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Trial dates set for 3 Chilliwack pastors accused of violating public health orders – Mission City Record

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Trial dates have been set for three pastors at the Chilliwack church who face thousands of dollars in fines for allegedly repeatedly violating provincial public health orders.

Pastors John Koopman, James Butler and Timothy Champ – of Chilliwack Free Reformed Church, Free Grace Baptist Church and Valley Heights Community Church respectively – each face more than a dozen tickets for incidents that occurred in December 2020 and January 2021, according to court records online. .

Churches have held services despite orders banning in-person religious services as early as November. It was December 6 and 13 when members of the Chilliwack RCMP responded to complaints from groups meeting in the three churches.

From the start, the three made it clear that they would not pay the fines of their own accord and that they would fight in court.

In a court appearance in September, the trial dates for the three men were set for January 25, 26 and 27.

The men are represented by the Justice Center for Constitutional Freedoms (JCCF) in Calgary, an organization that claims its role is “to defend the constitutional freedoms of Canadians.”

The JCCF has been involved in the defense of many religious leaders accused of violating public health orders throughout the pandemic. The organization even admitted to hiring a private investigator to follow a Manitoba judge and other officials to see if they could catch them violating public health orders.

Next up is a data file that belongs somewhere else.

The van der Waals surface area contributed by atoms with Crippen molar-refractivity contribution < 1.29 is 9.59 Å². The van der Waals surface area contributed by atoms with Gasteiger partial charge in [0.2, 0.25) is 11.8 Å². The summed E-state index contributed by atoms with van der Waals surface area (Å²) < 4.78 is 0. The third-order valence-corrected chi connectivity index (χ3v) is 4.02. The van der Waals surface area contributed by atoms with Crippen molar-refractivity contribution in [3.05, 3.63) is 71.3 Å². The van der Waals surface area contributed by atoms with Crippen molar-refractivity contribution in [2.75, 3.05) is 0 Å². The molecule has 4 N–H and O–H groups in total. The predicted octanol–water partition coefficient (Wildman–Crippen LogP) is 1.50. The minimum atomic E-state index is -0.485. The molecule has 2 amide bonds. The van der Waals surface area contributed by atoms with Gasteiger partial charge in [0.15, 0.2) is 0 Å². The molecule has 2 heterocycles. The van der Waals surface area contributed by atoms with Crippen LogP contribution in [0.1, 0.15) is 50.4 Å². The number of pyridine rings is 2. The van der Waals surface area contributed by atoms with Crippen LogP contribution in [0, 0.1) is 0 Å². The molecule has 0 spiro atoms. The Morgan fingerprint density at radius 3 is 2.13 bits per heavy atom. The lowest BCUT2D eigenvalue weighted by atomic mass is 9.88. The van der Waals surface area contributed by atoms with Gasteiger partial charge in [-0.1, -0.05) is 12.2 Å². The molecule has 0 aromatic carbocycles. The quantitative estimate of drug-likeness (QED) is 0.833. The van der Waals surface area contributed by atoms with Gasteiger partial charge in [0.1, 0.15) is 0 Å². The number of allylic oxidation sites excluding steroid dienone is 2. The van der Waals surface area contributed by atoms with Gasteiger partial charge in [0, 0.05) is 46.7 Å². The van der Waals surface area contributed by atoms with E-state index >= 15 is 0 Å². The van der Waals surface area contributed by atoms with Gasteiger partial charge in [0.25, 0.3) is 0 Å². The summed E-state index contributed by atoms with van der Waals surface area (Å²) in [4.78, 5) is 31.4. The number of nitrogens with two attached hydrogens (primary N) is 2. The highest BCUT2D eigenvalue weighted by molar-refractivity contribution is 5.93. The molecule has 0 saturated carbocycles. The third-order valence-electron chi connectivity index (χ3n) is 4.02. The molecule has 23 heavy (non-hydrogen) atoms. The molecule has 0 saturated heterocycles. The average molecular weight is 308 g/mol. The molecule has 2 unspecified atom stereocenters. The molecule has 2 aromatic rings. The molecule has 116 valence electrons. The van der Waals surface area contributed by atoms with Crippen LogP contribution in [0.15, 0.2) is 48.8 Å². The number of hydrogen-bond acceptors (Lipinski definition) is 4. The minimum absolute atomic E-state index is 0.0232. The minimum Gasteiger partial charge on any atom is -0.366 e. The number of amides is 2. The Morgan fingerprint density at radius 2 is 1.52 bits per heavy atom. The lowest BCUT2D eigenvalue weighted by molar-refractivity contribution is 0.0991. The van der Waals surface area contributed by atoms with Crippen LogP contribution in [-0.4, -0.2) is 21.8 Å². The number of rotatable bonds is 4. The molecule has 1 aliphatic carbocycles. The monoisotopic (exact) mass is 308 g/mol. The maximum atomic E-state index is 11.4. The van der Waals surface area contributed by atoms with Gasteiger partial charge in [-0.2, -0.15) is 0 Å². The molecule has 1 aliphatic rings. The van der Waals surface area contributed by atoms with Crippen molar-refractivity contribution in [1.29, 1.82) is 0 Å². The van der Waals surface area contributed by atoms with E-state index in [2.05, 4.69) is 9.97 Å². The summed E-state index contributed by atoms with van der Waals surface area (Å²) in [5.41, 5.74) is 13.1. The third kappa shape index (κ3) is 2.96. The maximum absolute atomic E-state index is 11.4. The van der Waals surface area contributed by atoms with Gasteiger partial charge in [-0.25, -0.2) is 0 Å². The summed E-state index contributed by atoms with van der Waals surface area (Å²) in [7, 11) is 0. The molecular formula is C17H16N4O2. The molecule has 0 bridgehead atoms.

Butler and Koopman were invited by Progress almost a year ago if they were fighting tickets. JCCF attorney Marty Moore responded on their behalf.

“A notice of hearing has been issued for some of the tickets issued,” Moore said by email. “Each of these people will be challenged in court, including on the grounds that they are unjustified violations of the freedoms of religion, expression, peaceful assembly and association, and the rights to liberty and freedom. equality.

When asked in November 2020 to organize in-person church services in blatant violation of public health ordinances, Butler replied that “Identifying what is and what is not” essential service “is certainly open to interpretation, but in short, we believe that churches are essential and that Christians are commanded by God to attend public worship.

While the three men are said to have knowingly violated public health orders at the time, the new, stricter orders in Abbotsford, Mission, Chilliwack, Agassiz, Harrison Hot Spring and Hope mean worship services are now exempt.


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